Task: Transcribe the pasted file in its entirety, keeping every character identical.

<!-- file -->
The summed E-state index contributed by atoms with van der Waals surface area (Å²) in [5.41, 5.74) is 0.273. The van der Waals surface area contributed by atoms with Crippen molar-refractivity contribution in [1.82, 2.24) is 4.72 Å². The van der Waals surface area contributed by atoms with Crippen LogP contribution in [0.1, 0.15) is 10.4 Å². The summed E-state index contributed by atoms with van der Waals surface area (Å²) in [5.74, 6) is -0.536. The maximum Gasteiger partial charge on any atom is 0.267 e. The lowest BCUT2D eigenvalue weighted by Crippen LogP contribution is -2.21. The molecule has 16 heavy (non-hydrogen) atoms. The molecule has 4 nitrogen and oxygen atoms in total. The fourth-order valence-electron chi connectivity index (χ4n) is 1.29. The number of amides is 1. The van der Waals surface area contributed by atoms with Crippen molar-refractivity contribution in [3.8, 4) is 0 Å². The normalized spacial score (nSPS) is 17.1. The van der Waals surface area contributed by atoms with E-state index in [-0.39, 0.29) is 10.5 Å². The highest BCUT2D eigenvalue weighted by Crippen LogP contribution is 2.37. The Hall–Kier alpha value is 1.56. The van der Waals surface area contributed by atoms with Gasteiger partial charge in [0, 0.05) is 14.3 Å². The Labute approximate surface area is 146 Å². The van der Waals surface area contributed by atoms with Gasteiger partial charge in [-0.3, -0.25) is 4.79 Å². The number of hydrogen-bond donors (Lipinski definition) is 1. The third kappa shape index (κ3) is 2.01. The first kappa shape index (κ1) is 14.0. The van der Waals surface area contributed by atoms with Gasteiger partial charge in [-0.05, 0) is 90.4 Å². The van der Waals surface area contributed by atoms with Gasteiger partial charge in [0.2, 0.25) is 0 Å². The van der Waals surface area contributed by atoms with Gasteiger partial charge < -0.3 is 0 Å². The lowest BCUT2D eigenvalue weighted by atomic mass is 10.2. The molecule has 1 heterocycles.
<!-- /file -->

The summed E-state index contributed by atoms with van der Waals surface area (Å²) in [5.41, 5.74) is 0.273. The van der Waals surface area contributed by atoms with Crippen molar-refractivity contribution in [1.82, 2.24) is 4.72 Å². The van der Waals surface area contributed by atoms with Crippen LogP contribution in [0.1, 0.15) is 10.4 Å². The summed E-state index contributed by atoms with van der Waals surface area (Å²) in [5.74, 6) is -0.536. The maximum Gasteiger partial charge on any atom is 0.267 e. The lowest BCUT2D eigenvalue weighted by Crippen LogP contribution is -2.21. The molecule has 16 heavy (non-hydrogen) atoms. The molecule has 4 nitrogen and oxygen atoms in total. The fourth-order valence-electron chi connectivity index (χ4n) is 1.29. The number of amides is 1. The van der Waals surface area contributed by atoms with Crippen molar-refractivity contribution in [3.8, 4) is 0 Å². The normalized spacial score (nSPS) is 17.1. The van der Waals surface area contributed by atoms with E-state index in [-0.39, 0.29) is 10.5 Å². The highest BCUT2D eigenvalue weighted by Crippen LogP contribution is 2.37. The Hall–Kier alpha value is 1.56. The van der Waals surface area contributed by atoms with Gasteiger partial charge in [0, 0.05) is 14.3 Å². The Labute approximate surface area is 146 Å². The van der Waals surface area contributed by atoms with Gasteiger partial charge in [-0.3, -0.25) is 4.79 Å². The number of hydrogen-bond donors (Lipinski definition) is 1. The third kappa shape index (κ3) is 2.01. The first kappa shape index (κ1) is 14.0. The van der Waals surface area contributed by atoms with Gasteiger partial charge in [-0.05, 0) is 90.4 Å². The van der Waals surface area contributed by atoms with Gasteiger partial charge in [0.2, 0.25) is 0 Å². The van der Waals surface area contributed by atoms with Gasteiger partial charge < -0.3 is 0 Å². The lowest BCUT2D eigenvalue weighted by atomic mass is 10.2. The molecule has 1 heterocycles.